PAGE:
No one likes Angelina Jolie. She is a home-wrecker, a greedy pansexual and a blood hobbyist. As Beth Capriotti of The Philly Post wrote last year: “She’s smug, aloof, arrogant and snotty.” Chelsea Handler has said that Jolie would make a lousy friend: “She can’t be trusted.” She is the sharpest, most lacerating point on the Brad-Jen-Angie love triangle that tabloids have propped up for nearly a decade.
But this narrative has suddenly become unstable, now that Jolie has done something that is brave, moving and in a word – nice. In a New York Times editorial on Tuesday, the 37-year-old actress revealed she’d had a preventative double mastectomy, after watching her mother die at age 56 of cancer. She wrote of this decision in relation to her six children: “I have always told them not to worry, but the truth is I carry a ‘faulty’ gene, BRCA1, which sharply increases my risk of developing breast cancer and ovarian cancer.” With this knowledge, Jolie opted for a double mastectomy, and by doing so, Jolie writes that her chances of getting breast cancer dropped from 87 per cent to less than 5 per cent.
Angelina Jolie owes us nothing. She’s a private citizen who made a most private decision, and yet she’s sharing that intimate experience to serve the very public that has frequently vilified her over the years. She writes: “I want to encourage every woman, especially if you have a family history of breast or ovarian cancer, to seek out the information and medical experts who can help you through this aspect of your life, and to make your own informed choices.”
Will this generous sentiment change how we see Jolie, or unlikeable women in general? In Lean In, Facebook CEO Sheryl Sandberg examines the “likeability penalty,” pointing to a body of research that finds women are often professionally penalized (i.e. losing jobs or being passed over for promotion) when they behave in ways deemed more “masculine” than “feminine.” The nice, nurturing woman is a social norm, but decisiveness and strong leadership are still considered masculine traits. A woman at work who dares to act “masculine” – does what the hell she wants, popularity be damned – leaves herself open to backlash.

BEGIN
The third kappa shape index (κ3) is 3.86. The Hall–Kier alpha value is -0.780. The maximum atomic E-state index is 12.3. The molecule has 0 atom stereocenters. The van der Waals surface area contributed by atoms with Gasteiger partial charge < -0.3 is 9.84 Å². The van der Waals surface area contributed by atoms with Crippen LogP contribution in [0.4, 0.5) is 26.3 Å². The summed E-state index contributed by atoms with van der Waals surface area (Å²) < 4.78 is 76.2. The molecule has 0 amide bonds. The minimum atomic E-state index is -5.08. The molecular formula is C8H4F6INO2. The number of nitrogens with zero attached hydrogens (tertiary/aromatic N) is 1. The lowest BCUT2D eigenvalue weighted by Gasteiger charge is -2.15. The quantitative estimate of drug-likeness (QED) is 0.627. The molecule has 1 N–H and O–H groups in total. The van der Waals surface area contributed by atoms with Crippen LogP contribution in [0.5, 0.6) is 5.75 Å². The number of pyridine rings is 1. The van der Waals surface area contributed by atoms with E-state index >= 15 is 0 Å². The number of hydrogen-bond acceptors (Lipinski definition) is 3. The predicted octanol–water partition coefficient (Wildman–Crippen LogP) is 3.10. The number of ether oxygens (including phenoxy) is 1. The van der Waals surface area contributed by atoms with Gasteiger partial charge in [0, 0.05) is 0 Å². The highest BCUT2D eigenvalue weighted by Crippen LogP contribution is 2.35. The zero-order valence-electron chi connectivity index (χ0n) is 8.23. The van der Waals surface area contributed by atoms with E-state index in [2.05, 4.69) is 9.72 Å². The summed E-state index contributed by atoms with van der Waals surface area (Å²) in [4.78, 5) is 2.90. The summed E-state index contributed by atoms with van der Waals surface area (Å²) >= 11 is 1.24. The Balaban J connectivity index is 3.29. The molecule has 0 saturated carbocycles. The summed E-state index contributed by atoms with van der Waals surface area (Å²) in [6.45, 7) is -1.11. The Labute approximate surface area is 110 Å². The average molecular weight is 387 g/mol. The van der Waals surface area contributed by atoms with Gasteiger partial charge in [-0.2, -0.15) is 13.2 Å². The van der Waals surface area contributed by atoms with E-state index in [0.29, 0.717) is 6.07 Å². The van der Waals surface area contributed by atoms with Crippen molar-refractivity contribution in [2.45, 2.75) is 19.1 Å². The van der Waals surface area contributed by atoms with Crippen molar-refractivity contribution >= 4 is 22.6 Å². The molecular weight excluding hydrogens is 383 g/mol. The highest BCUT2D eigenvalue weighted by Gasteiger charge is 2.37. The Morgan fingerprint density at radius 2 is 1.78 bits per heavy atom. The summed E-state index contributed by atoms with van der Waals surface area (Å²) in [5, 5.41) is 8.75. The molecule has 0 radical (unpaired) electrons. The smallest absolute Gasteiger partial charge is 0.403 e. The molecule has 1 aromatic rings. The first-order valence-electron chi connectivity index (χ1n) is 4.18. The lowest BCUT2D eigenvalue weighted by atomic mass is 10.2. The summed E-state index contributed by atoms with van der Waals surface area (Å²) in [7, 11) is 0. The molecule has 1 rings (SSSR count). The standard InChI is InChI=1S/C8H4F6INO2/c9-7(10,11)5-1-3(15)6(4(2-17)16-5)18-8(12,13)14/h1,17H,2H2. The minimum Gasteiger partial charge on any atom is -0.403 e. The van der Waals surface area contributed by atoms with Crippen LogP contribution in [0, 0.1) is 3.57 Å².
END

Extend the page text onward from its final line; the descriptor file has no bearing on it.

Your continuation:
Jolie has always been more George Clooney than Julia Roberts, indifferent to our approval in the way of male stars. She’s unquestionably popular, but it’s a contradictory, complex appeal. The height of her stardom coincided with, and was buoyed by, the Brad Pitt relationship. We can know nothing about his marriage to Jennifer Aniston, yet somehow Pitt is never implicated in its ending; responsibility for the split falls squarely on Jolie – the dark, vampiric devil set upon fair Aniston’s angel.
Even pre-Pitt, Jolie’s persona was decidedly dangerous. Her affinity for knives and tattoos, the quickie marriage to oily Billy-Bob Thornton – all of it was echoed on-screen in a goth, intimidating sexuality. But that fierceness didn’t stop her from being split into pieces by the media and scrutinized like all sex symbols: her lips (too full), her arms (too bony), her breasts (suspiciously perfect). Her left leg even got its own Twitter account after making a notable appearance at the Oscars in 2012.
This media dissection may make Jolie uniquely attuned to the experience of other women confronted with breast-related disease; they, too, may suddenly feel the parts of their sum. So it was particularly powerful that Jolie wrote: “I do not feel any less of a woman. I feel empowered that I made a strong choice that in no way diminishes my femininity.” But the public has a different interpretation of a celebrity’s worth. A female star’s pieces are forever there for the feasting, even under these troubling circumstances, at least according to those rising from the Internet gutters to post comments along the lines of: “Why would she mutilate herself? No more nude parts!” But Jolie refuses to fuse her identity to her body, despite constant affirmation that it’s the most important thing about her.
She’s got better things to do than worry about you liking her. Rather than smirking her way through rom-coms, she’s been writing and directing, releasing a film about the Bosnian War, and concentrating on her humanitarian work with the UN. Her breasts did appear on the cover of W in 2008, where they were feeding her baby daughter, a reminder of her other big role as a mother.
Good girls who live in fear of being unlikable, who scramble to say and do the nice thing rather than being true to themselves, lose out on power. Life gets smaller and less thrilling when being liked trumps being real. Jolie shows us, pre-and-post mastectomy, a life lived fully, with no missing pieces.